The Daily Star
August 19 2009
By Michael Glackin
By the end of this week, Abdulbaset Ali al-Megrahi, the only person to be convicted in the December 21, 1988, bombing of Pan Am Flight 103 which killed 270 people, may be released from a Scottish prison and return to Libya. Megrahi, a former Libyan secret service agent, is unlikely to enjoy his newfound freedom for long. His release, or transfer to a prison in Libya, is due to the fact he has terminal cancer, with a life expectancy measured in weeks rather than months.
The New York-bound Pan Am flight blew up as it flew over the Scottish town of Lockerbie. So when Megrahi eventually came to trial, a dozen years after the event, he was tried by a specially convened Scottish Court that sat in The Netherlands. Megrahi was given a life sentence by three Scottish judges who found him responsible for putting a suitcase containing a bomb aboard a flight from Malta to Frankfurt. From there the suitcase went on to London and was transferred to the New York flight that exploded less than 40 minutes after take-off.
Megrahi was positively identified by a witness, Maltese shopkeeper Tony Gauci, who claimed he had sold clothes to Megrahi which were later found scattered over the crash site and had been in the suitcase containing the explosive device. However, it is now alleged that Gauci was offered a $2 million reward for his evidence by the CIA and a place in a witness protection program. It also emerged during Megrahi’s failed appeal in 2002 that the bomb may have been planted in London, not Malta.
Megrahi’s defense team was also denied access to official government papers that were made available to Scottish police. After conducting an exhaustive three-year review of the case, the Scottish Criminal Cases Review Commission reported in June 2007 that there may have been a miscarriage of justice in Megrahi’s case.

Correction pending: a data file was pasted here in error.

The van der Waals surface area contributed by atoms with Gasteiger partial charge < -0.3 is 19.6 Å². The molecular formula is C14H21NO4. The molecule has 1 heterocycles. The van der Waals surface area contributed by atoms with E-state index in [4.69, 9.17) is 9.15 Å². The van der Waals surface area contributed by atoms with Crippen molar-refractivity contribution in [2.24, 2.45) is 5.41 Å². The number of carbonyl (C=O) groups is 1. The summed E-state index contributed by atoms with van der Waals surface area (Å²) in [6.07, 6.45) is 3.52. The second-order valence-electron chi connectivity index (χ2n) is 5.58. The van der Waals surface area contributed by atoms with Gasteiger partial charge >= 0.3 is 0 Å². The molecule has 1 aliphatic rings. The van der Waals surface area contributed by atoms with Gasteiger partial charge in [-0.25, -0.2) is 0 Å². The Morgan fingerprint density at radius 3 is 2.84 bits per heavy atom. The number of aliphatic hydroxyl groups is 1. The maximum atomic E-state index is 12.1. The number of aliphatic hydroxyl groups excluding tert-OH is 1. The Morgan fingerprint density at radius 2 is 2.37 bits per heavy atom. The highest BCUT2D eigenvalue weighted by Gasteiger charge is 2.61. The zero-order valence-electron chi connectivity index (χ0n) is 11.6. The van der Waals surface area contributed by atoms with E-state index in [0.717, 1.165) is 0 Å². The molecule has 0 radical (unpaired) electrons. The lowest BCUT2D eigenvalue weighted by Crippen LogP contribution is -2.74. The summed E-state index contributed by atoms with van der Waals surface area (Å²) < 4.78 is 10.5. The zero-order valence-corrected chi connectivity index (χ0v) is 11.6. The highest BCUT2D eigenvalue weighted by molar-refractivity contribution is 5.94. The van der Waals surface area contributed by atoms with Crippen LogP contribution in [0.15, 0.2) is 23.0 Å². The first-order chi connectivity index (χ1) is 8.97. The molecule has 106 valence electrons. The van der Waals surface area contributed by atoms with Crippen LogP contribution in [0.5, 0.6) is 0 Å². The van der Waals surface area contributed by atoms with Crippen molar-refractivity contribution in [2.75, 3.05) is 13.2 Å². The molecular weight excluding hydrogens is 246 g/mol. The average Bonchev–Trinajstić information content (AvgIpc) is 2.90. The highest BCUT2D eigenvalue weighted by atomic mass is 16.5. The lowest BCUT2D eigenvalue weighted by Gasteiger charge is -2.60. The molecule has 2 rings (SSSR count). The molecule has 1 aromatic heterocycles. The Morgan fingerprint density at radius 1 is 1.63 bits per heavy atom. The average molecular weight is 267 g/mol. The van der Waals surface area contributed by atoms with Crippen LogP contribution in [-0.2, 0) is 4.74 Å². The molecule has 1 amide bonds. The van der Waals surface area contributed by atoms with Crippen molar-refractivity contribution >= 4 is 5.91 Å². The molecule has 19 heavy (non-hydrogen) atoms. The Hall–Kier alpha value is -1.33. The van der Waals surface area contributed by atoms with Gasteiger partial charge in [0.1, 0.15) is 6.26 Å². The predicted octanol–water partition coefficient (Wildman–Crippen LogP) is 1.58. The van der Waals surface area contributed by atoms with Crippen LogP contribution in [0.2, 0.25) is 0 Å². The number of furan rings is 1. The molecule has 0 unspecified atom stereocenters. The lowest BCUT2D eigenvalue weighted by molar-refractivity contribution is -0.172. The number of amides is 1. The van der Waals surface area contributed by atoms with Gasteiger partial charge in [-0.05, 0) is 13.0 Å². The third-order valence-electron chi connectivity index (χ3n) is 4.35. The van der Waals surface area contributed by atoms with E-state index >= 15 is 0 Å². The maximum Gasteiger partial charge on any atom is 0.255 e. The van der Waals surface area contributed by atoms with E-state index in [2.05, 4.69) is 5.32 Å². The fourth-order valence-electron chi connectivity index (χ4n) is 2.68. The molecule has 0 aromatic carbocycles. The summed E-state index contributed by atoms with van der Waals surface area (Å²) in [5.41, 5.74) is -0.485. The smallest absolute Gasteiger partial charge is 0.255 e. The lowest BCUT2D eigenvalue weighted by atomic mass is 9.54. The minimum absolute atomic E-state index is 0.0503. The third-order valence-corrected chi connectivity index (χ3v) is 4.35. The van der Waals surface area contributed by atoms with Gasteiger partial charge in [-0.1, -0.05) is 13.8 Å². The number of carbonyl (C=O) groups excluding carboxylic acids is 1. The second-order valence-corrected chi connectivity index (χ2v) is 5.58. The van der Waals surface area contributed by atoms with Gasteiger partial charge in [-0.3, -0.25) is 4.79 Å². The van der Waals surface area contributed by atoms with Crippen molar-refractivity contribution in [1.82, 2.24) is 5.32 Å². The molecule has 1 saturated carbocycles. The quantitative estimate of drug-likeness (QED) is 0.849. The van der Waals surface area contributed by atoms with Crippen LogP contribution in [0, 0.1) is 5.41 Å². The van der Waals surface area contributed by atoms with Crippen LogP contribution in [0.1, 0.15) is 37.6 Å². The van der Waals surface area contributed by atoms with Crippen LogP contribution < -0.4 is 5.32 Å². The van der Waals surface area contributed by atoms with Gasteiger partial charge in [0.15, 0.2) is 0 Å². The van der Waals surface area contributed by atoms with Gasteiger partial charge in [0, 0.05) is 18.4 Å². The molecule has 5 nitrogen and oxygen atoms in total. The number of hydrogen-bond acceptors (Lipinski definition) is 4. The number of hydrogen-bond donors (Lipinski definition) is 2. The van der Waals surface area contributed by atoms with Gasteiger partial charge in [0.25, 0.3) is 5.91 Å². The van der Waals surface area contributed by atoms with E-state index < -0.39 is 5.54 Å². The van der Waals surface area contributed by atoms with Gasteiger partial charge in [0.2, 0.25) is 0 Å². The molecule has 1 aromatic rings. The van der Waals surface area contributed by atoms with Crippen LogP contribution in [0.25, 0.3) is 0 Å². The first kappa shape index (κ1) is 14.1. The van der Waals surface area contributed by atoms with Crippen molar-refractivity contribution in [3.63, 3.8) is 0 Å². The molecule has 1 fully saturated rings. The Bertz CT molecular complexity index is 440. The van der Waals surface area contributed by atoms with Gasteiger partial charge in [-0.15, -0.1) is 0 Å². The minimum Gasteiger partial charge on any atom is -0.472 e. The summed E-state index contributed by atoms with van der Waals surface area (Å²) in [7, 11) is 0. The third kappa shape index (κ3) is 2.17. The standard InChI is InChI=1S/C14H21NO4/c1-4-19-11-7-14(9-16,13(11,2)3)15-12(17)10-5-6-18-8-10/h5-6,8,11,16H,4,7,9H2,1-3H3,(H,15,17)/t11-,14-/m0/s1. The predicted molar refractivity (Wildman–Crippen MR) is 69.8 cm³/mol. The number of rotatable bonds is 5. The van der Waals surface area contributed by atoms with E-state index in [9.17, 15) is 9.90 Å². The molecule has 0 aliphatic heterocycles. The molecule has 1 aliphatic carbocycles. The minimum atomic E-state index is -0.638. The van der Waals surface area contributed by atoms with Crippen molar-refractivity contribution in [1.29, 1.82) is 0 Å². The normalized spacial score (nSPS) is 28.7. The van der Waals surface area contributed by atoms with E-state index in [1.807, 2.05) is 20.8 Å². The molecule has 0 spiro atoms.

Jim Swire, whose daughter Flora died in the attack, is considering taking legal action against the Scottish Court because he believes it deliberately suppressed crucial evidence from Ray Manly, a retired security guard at Heathrow Airport, who revealed in 2002 that Pan Am’s baggage area at Heathrow was broken into 17 hours before Flight 103 took off for New York. Swire believes this was probably when the bomb was planted, and he is convinced of Megrahi’s innocence.
But if Megrahi didn’t do it, who did?
In October 1988, two months before the bombing, German police raided an apartment in Frankfurt and arrested several Palestinians. The raid unearthed explosives, weapons and, crucially, a number of radio cassette recorders similar to the one used to detonate the Pan Am 103 bomb. Most of the Palestinians arrested were members of the Syrian-controlled Popular Front for the Liberation of Palestine-General Command (PFLP-GC), headed by Palestinian born former Syrian Army officer Ahmad Jibril.
The three judges at Megrahi’s trial rejected the argument that Jibril and the PFLP-GC had carried out the bombing on behalf of Iran and Syria to avenge the July 1988 accidental downing of an Iranian commercial airliner by an American warship, which killed 290 people.